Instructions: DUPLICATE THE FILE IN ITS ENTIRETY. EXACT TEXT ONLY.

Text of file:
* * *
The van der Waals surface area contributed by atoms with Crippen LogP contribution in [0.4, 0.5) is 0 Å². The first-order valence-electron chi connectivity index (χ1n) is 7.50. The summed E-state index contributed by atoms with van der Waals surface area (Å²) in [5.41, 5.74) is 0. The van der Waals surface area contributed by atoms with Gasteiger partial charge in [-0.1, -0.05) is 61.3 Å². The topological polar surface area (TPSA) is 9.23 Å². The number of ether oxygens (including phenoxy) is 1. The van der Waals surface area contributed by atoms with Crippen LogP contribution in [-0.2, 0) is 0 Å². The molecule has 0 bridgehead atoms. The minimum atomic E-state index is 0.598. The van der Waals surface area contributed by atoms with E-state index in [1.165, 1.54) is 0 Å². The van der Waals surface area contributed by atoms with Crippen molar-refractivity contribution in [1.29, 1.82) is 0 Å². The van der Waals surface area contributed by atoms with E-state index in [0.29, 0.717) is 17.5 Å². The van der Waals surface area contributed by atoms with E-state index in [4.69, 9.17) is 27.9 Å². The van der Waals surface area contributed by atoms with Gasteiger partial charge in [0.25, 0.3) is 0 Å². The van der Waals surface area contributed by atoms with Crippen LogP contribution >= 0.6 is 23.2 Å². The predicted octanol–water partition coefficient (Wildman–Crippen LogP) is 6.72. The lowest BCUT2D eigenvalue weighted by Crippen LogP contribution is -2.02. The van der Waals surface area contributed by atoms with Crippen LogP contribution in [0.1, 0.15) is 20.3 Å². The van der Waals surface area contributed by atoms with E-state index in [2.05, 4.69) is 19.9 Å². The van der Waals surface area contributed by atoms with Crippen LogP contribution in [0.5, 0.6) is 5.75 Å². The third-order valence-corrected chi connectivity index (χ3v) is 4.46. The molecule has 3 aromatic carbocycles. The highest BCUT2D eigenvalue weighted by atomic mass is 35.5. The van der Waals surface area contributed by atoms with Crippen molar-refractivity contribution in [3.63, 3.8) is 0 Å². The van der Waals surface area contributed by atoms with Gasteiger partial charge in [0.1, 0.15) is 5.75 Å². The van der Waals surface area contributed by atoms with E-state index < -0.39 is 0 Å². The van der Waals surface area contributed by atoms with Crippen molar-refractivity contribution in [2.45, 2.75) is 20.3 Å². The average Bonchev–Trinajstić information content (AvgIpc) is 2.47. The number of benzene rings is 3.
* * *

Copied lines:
The van der Waals surface area contributed by atoms with Crippen LogP contribution in [0.4, 0.5) is 0 Å². The first-order valence-electron chi connectivity index (χ1n) is 7.50. The summed E-state index contributed by atoms with van der Waals surface area (Å²) in [5.41, 5.74) is 0. The van der Waals surface area contributed by atoms with Gasteiger partial charge in [-0.1, -0.05) is 61.3 Å². The topological polar surface area (TPSA) is 9.23 Å². The number of ether oxygens (including phenoxy) is 1. The van der Waals surface area contributed by atoms with Crippen LogP contribution in [-0.2, 0) is 0 Å². The molecule has 0 bridgehead atoms. The minimum atomic E-state index is 0.598. The van der Waals surface area contributed by atoms with E-state index in [1.165, 1.54) is 0 Å². The van der Waals surface area contributed by atoms with Crippen molar-refractivity contribution in [1.29, 1.82) is 0 Å². The van der Waals surface area contributed by atoms with E-state index in [0.29, 0.717) is 17.5 Å². The van der Waals surface area contributed by atoms with E-state index in [4.69, 9.17) is 27.9 Å². The van der Waals surface area contributed by atoms with Gasteiger partial charge in [0.25, 0.3) is 0 Å². The van der Waals surface area contributed by atoms with Crippen LogP contribution >= 0.6 is 23.2 Å². The predicted octanol–water partition coefficient (Wildman–Crippen LogP) is 6.72. The lowest BCUT2D eigenvalue weighted by Crippen LogP contribution is -2.02. The van der Waals surface area contributed by atoms with Crippen LogP contribution in [0.1, 0.15) is 20.3 Å². The van der Waals surface area contributed by atoms with E-state index in [2.05, 4.69) is 19.9 Å². The van der Waals surface area contributed by atoms with Crippen LogP contribution in [0.5, 0.6) is 5.75 Å². The third-order valence-corrected chi connectivity index (χ3v) is 4.46. The molecule has 3 aromatic carbocycles. The highest BCUT2D eigenvalue weighted by atomic mass is 35.5. The van der Waals surface area contributed by atoms with Crippen molar-refractivity contribution in [3.63, 3.8) is 0 Å². The van der Waals surface area contributed by atoms with Gasteiger partial charge in [0.1, 0.15) is 5.75 Å². The van der Waals surface area contributed by atoms with E-state index < -0.39 is 0 Å². The van der Waals surface area contributed by atoms with Crippen molar-refractivity contribution in [2.45, 2.75) is 20.3 Å². The average Bonchev–Trinajstić information content (AvgIpc) is 2.47. The number of benzene rings is 3.